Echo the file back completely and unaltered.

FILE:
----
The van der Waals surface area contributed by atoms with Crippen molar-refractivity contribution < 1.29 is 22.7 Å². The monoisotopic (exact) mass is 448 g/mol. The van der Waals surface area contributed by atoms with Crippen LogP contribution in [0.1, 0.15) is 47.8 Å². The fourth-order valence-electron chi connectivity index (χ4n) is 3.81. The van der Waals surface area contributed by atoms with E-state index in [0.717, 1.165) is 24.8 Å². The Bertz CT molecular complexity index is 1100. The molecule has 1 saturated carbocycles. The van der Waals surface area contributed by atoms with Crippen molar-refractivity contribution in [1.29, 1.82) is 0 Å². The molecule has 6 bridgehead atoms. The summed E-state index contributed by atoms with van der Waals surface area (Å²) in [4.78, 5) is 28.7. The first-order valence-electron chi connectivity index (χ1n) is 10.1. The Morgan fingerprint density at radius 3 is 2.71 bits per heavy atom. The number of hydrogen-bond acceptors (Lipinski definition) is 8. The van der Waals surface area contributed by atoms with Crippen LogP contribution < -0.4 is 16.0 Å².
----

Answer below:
The van der Waals surface area contributed by atoms with Crippen molar-refractivity contribution < 1.29 is 22.7 Å². The monoisotopic (exact) mass is 448 g/mol. The van der Waals surface area contributed by atoms with Crippen LogP contribution in [0.1, 0.15) is 47.8 Å². The fourth-order valence-electron chi connectivity index (χ4n) is 3.81. The van der Waals surface area contributed by atoms with E-state index in [0.717, 1.165) is 24.8 Å². The Bertz CT molecular complexity index is 1100. The molecule has 1 saturated carbocycles. The van der Waals surface area contributed by atoms with Crippen molar-refractivity contribution in [1.29, 1.82) is 0 Å². The molecule has 6 bridgehead atoms. The summed E-state index contributed by atoms with van der Waals surface area (Å²) in [4.78, 5) is 28.7. The first-order valence-electron chi connectivity index (χ1n) is 10.1. The Morgan fingerprint density at radius 3 is 2.71 bits per heavy atom. The number of hydrogen-bond acceptors (Lipinski definition) is 8. The van der Waals surface area contributed by atoms with Crippen LogP contribution < -0.4 is 16.0 Å².